Jeff Fuentes Gleghorn
In a few weeks the most important midterm elections in over 50 years will end. At stake in 2022 are many issues. One of the most talked about is the constitutionally-protected right to privacy, which was undermined by the Supreme Court of the United States when they overturned Roe v. Wade. Access to abortion care is being taken away for the first time since the 1970s, and many Pennsylvania candidates have made it clear they want to restrict access to abortion as much as possible in the Commonwealth.
Another crucial issue this election cycle is school funding in Pennsylvania. Several school districts are suing the state of Pennsylvania because they can not afford to teach Pennsylvanian children, but several Republican state legislative candidates still want to take money away from public schools. To top it off, firearm violence skyrocketed during the COVID-19 pandemic, but some politicians still refuse to close background check loopholes that stop people from buying guns when they should not be allowed to.
Two candidates for the Pennsylvania State House, Cindy Kirk (HD 30) and Ted Tomson (HD 33), received similar endorsements for their campaign. Both Kirk and Tomson said they oppose abortion access, but would support exceptions for rape, incest, or where the life of the parent is at risk. However, they are each endorsed by the Pennsylvania Pro-Life Federation, an anti-abortion group that says it only supports candidates who oppose any exceptions. While Tomson says he supports legislation requiring background checks and only opposes red flag laws, both he and Kirk are endorsed by the National Rifle Association (NRA) with the highest possible rating for non-incumbent candidates. The NRA is staunchly against background checks, and their endorsement and rating indicates they believe both Tomson and Kirk will oppose them as well.
Both Kirk and Tomson are joined by Justin Behrens (HD 82) in their support for school voucher programs, which funnel funding away from Pennsylvania public schools and into private or charter schools. Those privately run schools are not as closely monitored as their public counterparts, making it difficult to hold them accountable for actually educating the children they are entrusted with. School funding is particularly important this year, given that several public schools sued the state of Pennsylvania for failing to provide enough money to educate Pennsylvania children. The judge in that case could make a decision any day, and may require the Pennsylvania legislature to re-write the school funding formula to ensure every school gets enough funding.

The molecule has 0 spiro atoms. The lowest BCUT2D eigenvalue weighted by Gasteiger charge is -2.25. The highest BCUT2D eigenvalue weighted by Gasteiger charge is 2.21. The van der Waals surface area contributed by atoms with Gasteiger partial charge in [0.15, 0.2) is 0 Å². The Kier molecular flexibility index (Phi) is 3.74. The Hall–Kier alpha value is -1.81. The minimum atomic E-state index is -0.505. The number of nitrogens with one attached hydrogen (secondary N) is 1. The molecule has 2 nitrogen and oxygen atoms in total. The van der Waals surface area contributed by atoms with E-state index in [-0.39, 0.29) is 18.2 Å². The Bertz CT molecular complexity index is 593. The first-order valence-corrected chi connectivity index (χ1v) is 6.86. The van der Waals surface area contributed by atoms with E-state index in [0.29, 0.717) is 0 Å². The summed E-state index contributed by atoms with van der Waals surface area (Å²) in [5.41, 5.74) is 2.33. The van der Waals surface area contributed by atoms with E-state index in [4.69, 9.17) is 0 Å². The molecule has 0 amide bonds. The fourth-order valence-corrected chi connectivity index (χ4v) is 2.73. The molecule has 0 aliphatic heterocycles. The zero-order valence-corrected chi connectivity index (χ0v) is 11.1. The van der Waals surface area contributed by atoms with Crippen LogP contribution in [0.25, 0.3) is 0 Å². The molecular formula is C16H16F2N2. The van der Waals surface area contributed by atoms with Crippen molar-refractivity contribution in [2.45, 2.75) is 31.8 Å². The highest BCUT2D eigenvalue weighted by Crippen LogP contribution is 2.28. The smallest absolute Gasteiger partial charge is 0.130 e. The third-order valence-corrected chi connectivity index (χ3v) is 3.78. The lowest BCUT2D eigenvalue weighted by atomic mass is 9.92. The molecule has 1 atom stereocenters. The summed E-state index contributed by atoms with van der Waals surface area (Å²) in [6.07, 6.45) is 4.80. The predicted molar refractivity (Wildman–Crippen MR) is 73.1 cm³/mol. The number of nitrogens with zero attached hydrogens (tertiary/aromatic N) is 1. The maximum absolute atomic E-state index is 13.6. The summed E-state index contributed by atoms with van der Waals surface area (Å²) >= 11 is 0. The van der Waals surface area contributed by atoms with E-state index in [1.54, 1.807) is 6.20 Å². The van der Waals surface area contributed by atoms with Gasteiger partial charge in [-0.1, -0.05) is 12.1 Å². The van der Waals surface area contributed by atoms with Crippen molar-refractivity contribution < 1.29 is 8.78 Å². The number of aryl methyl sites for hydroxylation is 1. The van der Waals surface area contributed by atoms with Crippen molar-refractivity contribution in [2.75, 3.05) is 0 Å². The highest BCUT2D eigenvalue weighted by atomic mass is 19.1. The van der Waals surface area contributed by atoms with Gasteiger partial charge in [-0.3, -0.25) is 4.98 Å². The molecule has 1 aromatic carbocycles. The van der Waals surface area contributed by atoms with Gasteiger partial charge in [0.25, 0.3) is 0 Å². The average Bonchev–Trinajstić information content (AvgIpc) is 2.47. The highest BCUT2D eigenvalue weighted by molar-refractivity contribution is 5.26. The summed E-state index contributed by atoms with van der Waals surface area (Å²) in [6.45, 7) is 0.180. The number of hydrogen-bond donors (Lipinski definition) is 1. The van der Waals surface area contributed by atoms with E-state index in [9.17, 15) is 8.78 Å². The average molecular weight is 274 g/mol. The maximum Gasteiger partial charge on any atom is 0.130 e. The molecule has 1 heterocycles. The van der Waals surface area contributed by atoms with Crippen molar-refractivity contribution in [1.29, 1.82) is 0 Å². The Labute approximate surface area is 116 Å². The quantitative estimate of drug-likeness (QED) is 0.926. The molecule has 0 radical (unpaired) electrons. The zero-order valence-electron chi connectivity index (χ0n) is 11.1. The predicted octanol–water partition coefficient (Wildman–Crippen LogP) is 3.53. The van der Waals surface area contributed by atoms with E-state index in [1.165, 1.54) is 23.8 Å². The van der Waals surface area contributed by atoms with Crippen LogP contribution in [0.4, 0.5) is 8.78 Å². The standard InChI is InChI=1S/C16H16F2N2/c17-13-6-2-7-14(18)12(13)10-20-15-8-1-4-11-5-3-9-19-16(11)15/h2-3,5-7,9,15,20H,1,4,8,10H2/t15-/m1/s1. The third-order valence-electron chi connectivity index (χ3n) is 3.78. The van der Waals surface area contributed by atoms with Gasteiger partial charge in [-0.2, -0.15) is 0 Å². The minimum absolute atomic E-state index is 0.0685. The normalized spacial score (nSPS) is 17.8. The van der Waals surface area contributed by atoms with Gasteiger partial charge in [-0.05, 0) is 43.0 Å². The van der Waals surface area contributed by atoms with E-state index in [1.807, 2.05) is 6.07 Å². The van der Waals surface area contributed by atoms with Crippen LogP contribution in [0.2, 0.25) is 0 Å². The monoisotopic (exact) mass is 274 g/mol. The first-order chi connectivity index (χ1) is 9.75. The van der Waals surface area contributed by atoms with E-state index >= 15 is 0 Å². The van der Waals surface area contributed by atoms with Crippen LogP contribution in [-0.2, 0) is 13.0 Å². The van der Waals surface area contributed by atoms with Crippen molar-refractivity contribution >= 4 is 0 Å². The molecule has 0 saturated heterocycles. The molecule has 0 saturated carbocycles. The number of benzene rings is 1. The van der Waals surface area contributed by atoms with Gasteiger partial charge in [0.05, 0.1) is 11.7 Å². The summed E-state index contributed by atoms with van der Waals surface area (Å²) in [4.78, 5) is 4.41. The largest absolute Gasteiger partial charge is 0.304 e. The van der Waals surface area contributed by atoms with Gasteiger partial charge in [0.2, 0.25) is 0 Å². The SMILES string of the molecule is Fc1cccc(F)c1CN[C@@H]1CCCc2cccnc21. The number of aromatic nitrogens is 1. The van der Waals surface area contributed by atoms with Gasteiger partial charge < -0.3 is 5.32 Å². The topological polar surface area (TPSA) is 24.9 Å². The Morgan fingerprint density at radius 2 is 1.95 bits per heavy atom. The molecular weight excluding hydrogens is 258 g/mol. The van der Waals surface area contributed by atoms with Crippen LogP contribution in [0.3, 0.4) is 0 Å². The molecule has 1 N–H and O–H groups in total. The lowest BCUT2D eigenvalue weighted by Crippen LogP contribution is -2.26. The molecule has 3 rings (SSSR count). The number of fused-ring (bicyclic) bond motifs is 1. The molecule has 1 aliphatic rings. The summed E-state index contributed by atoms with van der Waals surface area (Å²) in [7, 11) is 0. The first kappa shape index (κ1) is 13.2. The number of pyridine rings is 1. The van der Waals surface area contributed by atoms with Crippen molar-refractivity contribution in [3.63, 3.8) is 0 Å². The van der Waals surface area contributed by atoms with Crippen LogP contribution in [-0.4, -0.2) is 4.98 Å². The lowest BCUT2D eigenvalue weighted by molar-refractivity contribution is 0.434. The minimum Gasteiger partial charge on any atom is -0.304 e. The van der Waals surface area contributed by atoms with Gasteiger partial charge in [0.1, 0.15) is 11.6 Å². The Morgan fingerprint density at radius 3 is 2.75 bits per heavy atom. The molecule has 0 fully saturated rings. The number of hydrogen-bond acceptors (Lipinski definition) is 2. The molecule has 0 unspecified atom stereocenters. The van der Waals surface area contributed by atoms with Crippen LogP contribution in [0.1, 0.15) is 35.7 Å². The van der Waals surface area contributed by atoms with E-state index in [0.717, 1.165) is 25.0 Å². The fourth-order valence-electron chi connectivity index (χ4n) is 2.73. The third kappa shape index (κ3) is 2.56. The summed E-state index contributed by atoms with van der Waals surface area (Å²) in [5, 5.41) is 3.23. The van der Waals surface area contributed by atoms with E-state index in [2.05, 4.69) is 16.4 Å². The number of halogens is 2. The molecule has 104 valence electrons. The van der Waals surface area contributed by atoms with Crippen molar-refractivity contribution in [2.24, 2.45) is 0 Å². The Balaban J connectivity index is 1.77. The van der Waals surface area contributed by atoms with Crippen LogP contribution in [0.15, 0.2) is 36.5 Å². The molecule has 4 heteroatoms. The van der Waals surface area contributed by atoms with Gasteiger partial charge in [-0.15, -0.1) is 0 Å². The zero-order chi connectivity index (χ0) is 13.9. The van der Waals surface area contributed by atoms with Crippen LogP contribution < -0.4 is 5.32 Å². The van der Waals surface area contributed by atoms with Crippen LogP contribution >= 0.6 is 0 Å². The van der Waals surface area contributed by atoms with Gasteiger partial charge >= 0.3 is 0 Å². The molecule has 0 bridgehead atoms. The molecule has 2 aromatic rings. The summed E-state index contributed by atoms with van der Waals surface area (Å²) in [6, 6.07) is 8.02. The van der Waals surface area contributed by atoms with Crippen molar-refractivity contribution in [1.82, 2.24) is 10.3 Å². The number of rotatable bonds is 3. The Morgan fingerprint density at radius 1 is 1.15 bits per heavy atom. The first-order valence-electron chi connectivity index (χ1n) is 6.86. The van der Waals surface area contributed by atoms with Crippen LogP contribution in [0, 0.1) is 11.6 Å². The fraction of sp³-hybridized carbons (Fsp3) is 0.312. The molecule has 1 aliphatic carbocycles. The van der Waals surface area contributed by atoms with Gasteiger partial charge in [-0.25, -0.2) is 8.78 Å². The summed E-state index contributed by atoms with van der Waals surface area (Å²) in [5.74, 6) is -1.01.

Arvind Venkat (HD 30), a medical doctor and emergency services professional, is running against Cindy Kirk. Venkat said he “will be a voice and vote to preserve reproductive health and liberty as currently outlined in Pennsylvania law.” He previously discussed caring for a patient that nearly died from a self-managed abortion, saying “I will never forget her suffering and do not want to see that happen in Pennsylvania.” Venkat has also treated gunshot victims, leading him to support background checks and red flag laws. He says that he “strongly believes” that it is possible to respect the Second Amendment while passing laws to reduce gun violence and save the lives of Pennsylvania residents.
Mandy Steele (HD 33), who is running against Ted Tomson, and Paul Takac (HD 82), Justin Behren’s opponent, have both said they support access to abortion care and family planning. Steele said that “We [Women] are ALL entitled to basic human rights,” including the ability “to make decisions about our bodies.” Steele and Takac have also made public school funding a priority in their campaigns, with the Pennsylvania Capital-Star reporting that Takac will “work to revamp the state’s fair-funding formula to distribute public education funding more equitably, regulate charter schools to meet public education standards, and provide funding for universal preschool and childcare programs.”
In the months prior to November’s midterm elections, one phrase has been repeated by human rights organizations and even by President Biden. This year, “Democracy itself is on the ballot.” As Pennsylvania voters approach the ballot box, they will have to remember that their votes carry a heavier weight than they have in decades.